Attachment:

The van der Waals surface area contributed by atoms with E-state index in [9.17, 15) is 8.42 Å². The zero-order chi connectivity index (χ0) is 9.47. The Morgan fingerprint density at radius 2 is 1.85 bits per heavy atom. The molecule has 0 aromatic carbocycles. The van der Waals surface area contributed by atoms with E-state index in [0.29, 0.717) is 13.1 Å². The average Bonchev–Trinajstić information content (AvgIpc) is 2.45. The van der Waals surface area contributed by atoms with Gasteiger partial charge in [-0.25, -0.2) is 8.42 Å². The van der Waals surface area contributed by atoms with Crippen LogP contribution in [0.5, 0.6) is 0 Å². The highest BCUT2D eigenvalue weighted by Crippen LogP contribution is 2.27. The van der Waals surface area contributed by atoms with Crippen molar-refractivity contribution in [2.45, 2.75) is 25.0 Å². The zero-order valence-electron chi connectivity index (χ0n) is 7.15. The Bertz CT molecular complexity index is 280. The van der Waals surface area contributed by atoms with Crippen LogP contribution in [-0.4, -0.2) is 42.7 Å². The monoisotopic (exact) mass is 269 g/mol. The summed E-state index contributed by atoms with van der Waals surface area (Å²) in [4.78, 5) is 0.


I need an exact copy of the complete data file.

The van der Waals surface area contributed by atoms with E-state index in [9.17, 15) is 8.42 Å². The zero-order chi connectivity index (χ0) is 9.47. The Morgan fingerprint density at radius 2 is 1.85 bits per heavy atom. The molecule has 0 aromatic carbocycles. The van der Waals surface area contributed by atoms with E-state index in [0.29, 0.717) is 13.1 Å². The average Bonchev–Trinajstić information content (AvgIpc) is 2.45. The van der Waals surface area contributed by atoms with Gasteiger partial charge in [-0.25, -0.2) is 8.42 Å². The van der Waals surface area contributed by atoms with Crippen LogP contribution in [0.5, 0.6) is 0 Å². The highest BCUT2D eigenvalue weighted by Crippen LogP contribution is 2.27. The van der Waals surface area contributed by atoms with Crippen molar-refractivity contribution in [2.45, 2.75) is 25.0 Å². The zero-order valence-electron chi connectivity index (χ0n) is 7.15. The Bertz CT molecular complexity index is 280. The van der Waals surface area contributed by atoms with Crippen LogP contribution in [-0.4, -0.2) is 42.7 Å². The monoisotopic (exact) mass is 269 g/mol. The summed E-state index contributed by atoms with van der Waals surface area (Å²) in [4.78, 5) is 0.